Itinerant artist envisions an Earth saved by childrenMore Info
Great Barrington — Dorrie — she prefers to use only her first name — has lived on the road her whole life. She credits her Bronx upbringing with teaching her to be a “tough girl,” which, she admits, “really did me good to survive.” The graduate of NYU — who majored in English — is a self-described artist/anthropologist who stumbled upon some particularly hard times in July following the death of a close friend with whom she was living and for whom she was caring. Within a matter of weeks, she was homeless. But Dorrie did not lose hope. “I have survived by hiding — in the woods and on the street,” she explains. And now she is tired. As luck would have it, She found her way to Construct a few weeks ago — as the days grew shorter and the nights colder — where she and her cat, Noche, were welcomed and provided with transitional housing. Her 1992 Ford conversion van is parked out front, affectionately named after Wilson the volleyball — the sole companion of Tom Hanks’ Chuck Noland in the 2000 film Cast Away — simultaneously serving as both comfort and a reminder of her transient existence for the past four months.
As the universe conspires to reveal the next chapter of her life, Dorrie is far from idle: the accomplished artist and songwriter has amassed more than 400 drawings — done in ink, watercolor and colored pencil on paper — depicting a slew of creatures at the heart of a wildly imaginative project, seven years in the making: The Plant People Kingdom Behind the Waterfall. As for her inspiration? Copake Falls and Bash-Bish Falls, two equally isolated and intimate spots tucked into a valley in the Taconic Range where the New York, Massachusetts and Connecticut state lines converge. “I begin and end all journeys here,” she says of the locale she has been visiting to pray, to visualize and to root herself in nature since the age of 23. About seven years ago, she was suddenly, “flooded through with images,” from the falls and the plant and animal spirits she felt there. She has been working fervently ever since.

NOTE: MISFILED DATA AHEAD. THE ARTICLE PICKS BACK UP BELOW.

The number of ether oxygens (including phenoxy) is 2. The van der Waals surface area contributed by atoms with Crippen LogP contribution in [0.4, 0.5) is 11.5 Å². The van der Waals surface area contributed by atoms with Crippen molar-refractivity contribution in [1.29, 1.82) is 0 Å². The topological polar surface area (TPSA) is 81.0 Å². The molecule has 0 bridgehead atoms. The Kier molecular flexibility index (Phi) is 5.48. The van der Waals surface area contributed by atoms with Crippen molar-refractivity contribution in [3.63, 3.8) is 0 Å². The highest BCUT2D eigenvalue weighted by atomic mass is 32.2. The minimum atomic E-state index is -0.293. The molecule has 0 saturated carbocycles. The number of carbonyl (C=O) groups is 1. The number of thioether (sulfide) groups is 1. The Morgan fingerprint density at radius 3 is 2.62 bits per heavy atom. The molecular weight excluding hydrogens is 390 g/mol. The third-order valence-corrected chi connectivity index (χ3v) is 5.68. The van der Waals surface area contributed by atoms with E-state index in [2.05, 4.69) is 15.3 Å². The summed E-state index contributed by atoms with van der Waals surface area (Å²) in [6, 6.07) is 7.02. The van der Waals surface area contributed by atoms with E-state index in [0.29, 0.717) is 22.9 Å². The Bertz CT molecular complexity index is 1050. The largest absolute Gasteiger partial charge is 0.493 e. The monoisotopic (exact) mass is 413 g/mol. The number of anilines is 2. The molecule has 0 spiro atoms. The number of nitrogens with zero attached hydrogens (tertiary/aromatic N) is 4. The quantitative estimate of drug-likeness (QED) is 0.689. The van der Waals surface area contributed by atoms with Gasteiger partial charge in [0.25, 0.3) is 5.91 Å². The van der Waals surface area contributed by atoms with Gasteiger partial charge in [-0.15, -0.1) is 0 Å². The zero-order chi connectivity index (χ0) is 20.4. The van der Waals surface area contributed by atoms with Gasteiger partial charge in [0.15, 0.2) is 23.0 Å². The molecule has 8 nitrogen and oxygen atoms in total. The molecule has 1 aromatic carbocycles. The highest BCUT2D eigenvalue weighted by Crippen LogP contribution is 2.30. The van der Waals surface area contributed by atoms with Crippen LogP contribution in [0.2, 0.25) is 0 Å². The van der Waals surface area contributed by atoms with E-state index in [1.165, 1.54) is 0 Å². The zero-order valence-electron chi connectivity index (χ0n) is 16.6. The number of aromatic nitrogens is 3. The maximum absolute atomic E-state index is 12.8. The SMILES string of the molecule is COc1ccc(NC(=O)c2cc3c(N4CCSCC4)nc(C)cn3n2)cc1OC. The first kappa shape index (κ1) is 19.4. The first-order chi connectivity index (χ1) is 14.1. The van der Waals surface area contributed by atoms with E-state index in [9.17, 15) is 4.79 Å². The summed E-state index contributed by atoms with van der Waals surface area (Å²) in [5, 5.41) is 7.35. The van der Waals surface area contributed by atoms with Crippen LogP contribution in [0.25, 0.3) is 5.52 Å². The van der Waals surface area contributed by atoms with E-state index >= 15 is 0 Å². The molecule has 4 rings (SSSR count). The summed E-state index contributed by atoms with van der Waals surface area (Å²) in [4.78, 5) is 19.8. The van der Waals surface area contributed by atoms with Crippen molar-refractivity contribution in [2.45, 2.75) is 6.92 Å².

The premise of her story is simple: the earth, sad at its mistreatment by humans, falls out of balance. Her plot and drawings — both of which have been copyrighted — chronicle two human children, Willa and her brother Randy, who try to save the earth. Her story, which her dreams of turning into a movie — akin to C.S. Lewis’ The Lion, the Witch and the Wardrobe — follows the pair of siblings who spend their summers camping by the falls where she has spent time. The land, depicted as a cradle of power that gently sways when suspended in song, is revealed to be equally capable of destruction when disrespected.
When the plant spirits gain awareness of this alarming fact, they look to pull up their roots and go elsewhere. What ensues is a captivating story of this life behind a doorway behind the falls — rife with milkweed fairies, talking insects, and baby dragons throwing crystal balls for comic relief — where saving the earth with light and sound remains a possibility. It’s as if Willa and Randy are environmental activists without their knowing, and the setting wholly fictional while based just a stone’s throw from Great Barrington.